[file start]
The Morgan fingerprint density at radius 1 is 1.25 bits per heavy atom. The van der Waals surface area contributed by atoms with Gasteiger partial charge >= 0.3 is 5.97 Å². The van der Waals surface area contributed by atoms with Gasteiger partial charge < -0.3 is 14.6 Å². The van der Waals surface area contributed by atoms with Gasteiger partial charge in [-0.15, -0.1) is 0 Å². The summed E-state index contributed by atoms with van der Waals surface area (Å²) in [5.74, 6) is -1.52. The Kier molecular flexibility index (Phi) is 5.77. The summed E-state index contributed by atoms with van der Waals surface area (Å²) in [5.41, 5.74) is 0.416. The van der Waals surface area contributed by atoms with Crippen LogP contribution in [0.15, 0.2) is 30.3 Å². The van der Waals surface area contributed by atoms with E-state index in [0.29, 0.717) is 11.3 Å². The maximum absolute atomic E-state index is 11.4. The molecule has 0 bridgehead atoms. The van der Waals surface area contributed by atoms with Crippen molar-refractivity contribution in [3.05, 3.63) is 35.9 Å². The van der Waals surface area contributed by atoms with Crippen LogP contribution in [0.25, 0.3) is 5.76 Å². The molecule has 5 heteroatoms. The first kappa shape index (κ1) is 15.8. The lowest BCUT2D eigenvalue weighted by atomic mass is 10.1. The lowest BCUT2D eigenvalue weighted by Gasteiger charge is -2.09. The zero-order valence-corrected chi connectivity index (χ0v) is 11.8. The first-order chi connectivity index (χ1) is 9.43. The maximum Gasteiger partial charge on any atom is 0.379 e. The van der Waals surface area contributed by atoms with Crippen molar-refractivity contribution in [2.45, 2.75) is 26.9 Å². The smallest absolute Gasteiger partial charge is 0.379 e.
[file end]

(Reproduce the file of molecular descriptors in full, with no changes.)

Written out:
The Morgan fingerprint density at radius 1 is 1.25 bits per heavy atom. The van der Waals surface area contributed by atoms with Gasteiger partial charge >= 0.3 is 5.97 Å². The van der Waals surface area contributed by atoms with Gasteiger partial charge < -0.3 is 14.6 Å². The van der Waals surface area contributed by atoms with Gasteiger partial charge in [-0.15, -0.1) is 0 Å². The summed E-state index contributed by atoms with van der Waals surface area (Å²) in [5.74, 6) is -1.52. The Kier molecular flexibility index (Phi) is 5.77. The summed E-state index contributed by atoms with van der Waals surface area (Å²) in [5.41, 5.74) is 0.416. The van der Waals surface area contributed by atoms with Crippen LogP contribution in [0.15, 0.2) is 30.3 Å². The van der Waals surface area contributed by atoms with E-state index in [0.29, 0.717) is 11.3 Å². The maximum absolute atomic E-state index is 11.4. The molecule has 0 bridgehead atoms. The van der Waals surface area contributed by atoms with Crippen molar-refractivity contribution in [3.05, 3.63) is 35.9 Å². The van der Waals surface area contributed by atoms with Crippen LogP contribution in [0.25, 0.3) is 5.76 Å². The molecule has 5 heteroatoms. The first kappa shape index (κ1) is 15.8. The lowest BCUT2D eigenvalue weighted by atomic mass is 10.1. The lowest BCUT2D eigenvalue weighted by Gasteiger charge is -2.09. The zero-order valence-corrected chi connectivity index (χ0v) is 11.8. The first-order chi connectivity index (χ1) is 9.43. The maximum Gasteiger partial charge on any atom is 0.379 e. The van der Waals surface area contributed by atoms with Crippen molar-refractivity contribution in [2.45, 2.75) is 26.9 Å². The smallest absolute Gasteiger partial charge is 0.379 e.